Micropayments: what not to do 101

Ahead of its time or asinine?

Two years ago, Canadian contactless micropayment vendor Dexit was quietly morphed into the point-of-sale company HDX. No-one cared much.

But just a few years before, the tech sector was all abuzz over the possibility of paying for small-ticket items under $20 with its small RFID-enabled fob that could be pressed to a reader to pay, and then refilled at a bank for a couple of bucks.

Back in 2003, there were partners on board, including the big banks, who would allow users to refill their cards at their branches, and Telus, who stuck the tags on their phones. By 2004, there were 225 merchants on board, and 25,000 consumers signed up. That year, Bell Canada jumped at offering the service to its enterprise IP network customers; the following year, it announced that it would set up a biometrics-based telephone system to add value to Dexit fobs.

But by 2006, the company had slashed staff and started scaling back its downtown Toronto ops, even though it boasted of 450 merchants and 50,000 customers. The company was now public and hemorrhaging money, according to company founder Renah Persofsky, who now works for the Toronto office of Ubequity Capital.

Eventually, Persofsky stepped down, and Dexit became HDX under the rule of Paul Howell.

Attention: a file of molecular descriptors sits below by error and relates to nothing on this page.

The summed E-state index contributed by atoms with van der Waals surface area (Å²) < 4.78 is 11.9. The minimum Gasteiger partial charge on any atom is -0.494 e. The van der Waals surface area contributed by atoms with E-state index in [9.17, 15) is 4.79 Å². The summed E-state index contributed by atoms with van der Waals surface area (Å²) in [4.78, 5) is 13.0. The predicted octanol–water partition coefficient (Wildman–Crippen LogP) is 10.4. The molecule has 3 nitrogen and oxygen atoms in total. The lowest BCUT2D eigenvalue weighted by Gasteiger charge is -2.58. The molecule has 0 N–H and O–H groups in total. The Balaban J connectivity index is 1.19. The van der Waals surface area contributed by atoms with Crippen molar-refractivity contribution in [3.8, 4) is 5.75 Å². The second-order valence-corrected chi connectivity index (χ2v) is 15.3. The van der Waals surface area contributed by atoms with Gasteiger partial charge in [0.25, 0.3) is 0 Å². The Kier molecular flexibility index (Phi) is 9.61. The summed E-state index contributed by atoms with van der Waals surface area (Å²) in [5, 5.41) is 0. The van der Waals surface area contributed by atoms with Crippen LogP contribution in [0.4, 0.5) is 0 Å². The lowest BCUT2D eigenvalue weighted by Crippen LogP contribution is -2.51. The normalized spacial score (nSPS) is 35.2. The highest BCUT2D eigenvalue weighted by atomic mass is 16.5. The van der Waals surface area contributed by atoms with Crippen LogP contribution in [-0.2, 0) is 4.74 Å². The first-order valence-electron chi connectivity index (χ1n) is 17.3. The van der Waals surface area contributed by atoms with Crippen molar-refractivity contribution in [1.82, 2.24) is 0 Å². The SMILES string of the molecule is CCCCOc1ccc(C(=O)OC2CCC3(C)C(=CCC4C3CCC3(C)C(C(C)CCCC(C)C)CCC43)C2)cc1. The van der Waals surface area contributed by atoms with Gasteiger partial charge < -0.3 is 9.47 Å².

Now the Dexit offices are being leased out to save money, and HDX is almost back to profitability, according to Persofsky, who said that she is supportive of the direction of the Dexit brand under the HDX banner. HDX is projecting around $9-million in revenue for 2008, and recently acquired two other companies. But the business is more in general POS technologies, and its Dexit ops are nowhere near its glory days levels. It's left in exactly seven downtown Toronto locations, although there were new roll-outs of the Dexit Payment Solution with the HDX touch screen Point of Sale (POS) solution at Robin's Donuts in Nova Scotia, and the Manufacturers Technology Centre in Ontario in late 2007.

The Chicken and the D-eggs-it

"It was not surprising at all," said Info-Tech Research Group senior research analyst George Goodall.

Micropayment (or stored cash card) services and devices have a long history of failure going back to the late eighties, and unsuccessful attempts like the Visa Cash, Visa SuperSmart, MasterCash, and Mondex cards. "It's a game of scale, of cost structure. You have to scale up quickly," Goodall said. Targeting downtown Toronto for its primary roll-out meant that it was "only a matter of time."

Several people interviewed used the term the-chicken-and-the-egg. Said Goodall: "Without the vendors on board, there's no value for the customers. Without the customers, why would the vendors get involved?"

Probably the best example of a successful micropayment system is The Octopus, the Hong Kong Transit System. It utilizes a contactless stored-cash payment system. But, said Goodall, the key to its success lay in the humongous scale of the endeavour. "It's a massive transit system with huge usage," he said, "So they had a very rapid subscriber base, with almost 80 per cent of the population using it. It's hard to reach that critical mass."

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